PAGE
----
Just being bullheaded?
February 17, 2010 7:18 PM   Subscribe

I'm considering running with the bulls in Pamplona this July, just how stupid an idea is this?

It looks like I'll be in Spain for a conference that will end just after the start of the Festival of San Fermin. I can't imagine I'd soon have this chance again and I think it'd be a once in a lifetime experience. I just don't want it to be the last experience of my lifetime.

Please assume I understand the issues regarding cruelty to the bulls and the moral questions those present. I'm asking just how dangerous this really is, as Wikipedia tells me that only 15 people have died in the last century and most injuries are the result of falls and the like. Obviously, advice from those who have run or observed the run would be very valuable.

I've read this, but I'm hoping more MeFi bullrunners will come out of the woodwork this time around.
posted by dnesan to Travel & Transportation around Pamplona, Spain (12 answers total) 6 users marked this as a favorite
 
I don't have a firsthand story, but one of my friends has done this and come out alive. In fact he wants a second go in the near future. When we talked about it, he mentioned the general chaos and panic you would expect at such an event, getting lost and losing people in the madness, and similar loveliness. I wish I had more details to share with you - if by the end of this thread you still feel like you want to know more, feel free to message me and I'll bug my friend for the nitty gritty.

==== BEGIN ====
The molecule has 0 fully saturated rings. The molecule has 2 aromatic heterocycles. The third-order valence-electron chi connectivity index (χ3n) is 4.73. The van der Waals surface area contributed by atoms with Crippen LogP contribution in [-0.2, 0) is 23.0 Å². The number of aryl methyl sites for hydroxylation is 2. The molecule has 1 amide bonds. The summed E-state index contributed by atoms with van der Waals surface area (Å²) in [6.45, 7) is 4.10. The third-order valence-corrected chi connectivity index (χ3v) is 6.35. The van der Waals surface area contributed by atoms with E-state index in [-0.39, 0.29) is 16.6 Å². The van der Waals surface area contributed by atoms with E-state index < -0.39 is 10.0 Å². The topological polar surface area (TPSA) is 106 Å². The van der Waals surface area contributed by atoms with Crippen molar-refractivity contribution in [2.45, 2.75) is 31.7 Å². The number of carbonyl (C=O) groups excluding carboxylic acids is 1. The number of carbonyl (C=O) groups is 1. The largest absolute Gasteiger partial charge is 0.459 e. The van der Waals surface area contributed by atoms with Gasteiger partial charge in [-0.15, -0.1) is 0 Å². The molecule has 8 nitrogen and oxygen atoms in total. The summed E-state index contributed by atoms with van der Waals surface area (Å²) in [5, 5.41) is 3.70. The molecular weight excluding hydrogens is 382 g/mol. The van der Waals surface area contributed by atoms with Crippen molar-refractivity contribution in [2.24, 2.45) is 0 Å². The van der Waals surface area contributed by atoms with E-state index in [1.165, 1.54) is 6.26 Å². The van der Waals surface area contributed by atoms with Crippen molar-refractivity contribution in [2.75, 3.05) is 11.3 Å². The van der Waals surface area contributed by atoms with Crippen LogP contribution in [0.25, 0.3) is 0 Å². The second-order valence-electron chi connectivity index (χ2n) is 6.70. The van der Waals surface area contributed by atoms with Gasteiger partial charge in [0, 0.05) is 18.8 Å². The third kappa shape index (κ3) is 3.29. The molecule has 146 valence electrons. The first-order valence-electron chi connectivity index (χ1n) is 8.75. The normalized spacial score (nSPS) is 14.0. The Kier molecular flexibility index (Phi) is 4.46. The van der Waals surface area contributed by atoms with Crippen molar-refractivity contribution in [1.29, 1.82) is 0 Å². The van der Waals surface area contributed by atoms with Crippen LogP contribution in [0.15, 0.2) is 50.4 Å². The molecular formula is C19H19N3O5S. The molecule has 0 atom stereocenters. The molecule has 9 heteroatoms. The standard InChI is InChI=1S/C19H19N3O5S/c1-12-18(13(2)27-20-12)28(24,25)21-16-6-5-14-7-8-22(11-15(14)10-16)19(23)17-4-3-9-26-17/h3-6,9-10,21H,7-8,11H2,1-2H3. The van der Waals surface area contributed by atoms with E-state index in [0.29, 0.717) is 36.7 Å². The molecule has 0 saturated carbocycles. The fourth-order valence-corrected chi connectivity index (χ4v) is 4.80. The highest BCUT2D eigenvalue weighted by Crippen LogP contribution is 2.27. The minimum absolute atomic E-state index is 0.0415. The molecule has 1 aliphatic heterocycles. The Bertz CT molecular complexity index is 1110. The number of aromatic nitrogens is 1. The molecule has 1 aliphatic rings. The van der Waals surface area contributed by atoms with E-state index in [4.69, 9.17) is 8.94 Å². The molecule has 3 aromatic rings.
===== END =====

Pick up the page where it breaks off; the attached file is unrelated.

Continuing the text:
posted by Tequila Mockingbird at 7:23 PM on February 17, 2010


I've never done this personally either, but from what I understand it is safe in the 'you're not going to get gored by a bull' way except for about twenty people lined up directly in front of the bulls. There are several exits to get out along the way if you get tired. Really it's more about knowing how to keep your head up in a giant running crowed than needing to be afraid of bulls.
posted by JackarypQQ at 7:28 PM on February 17, 2010


Only if you think doing something cliched is stupid. Your risk of serious injury is probably not great.
posted by Ironmouth at 7:36 PM on February 17, 2010


The actual running of the bulls part is relatively safe. One of my friends went this past year and was fine, except for then that he got really drunk, passed out on a hillside, and woke up with no camera or wallet. There is a lot more risk from just the number of people and amount of alcohol than of the bulls.
posted by JauntyFedora at 7:55 PM on February 17, 2010


My maternal uncle managed to remain ungored after a run as a fit ~45 year old. If you've decided for it in good conscience, then mount a small camera on the back of your hat and go for it.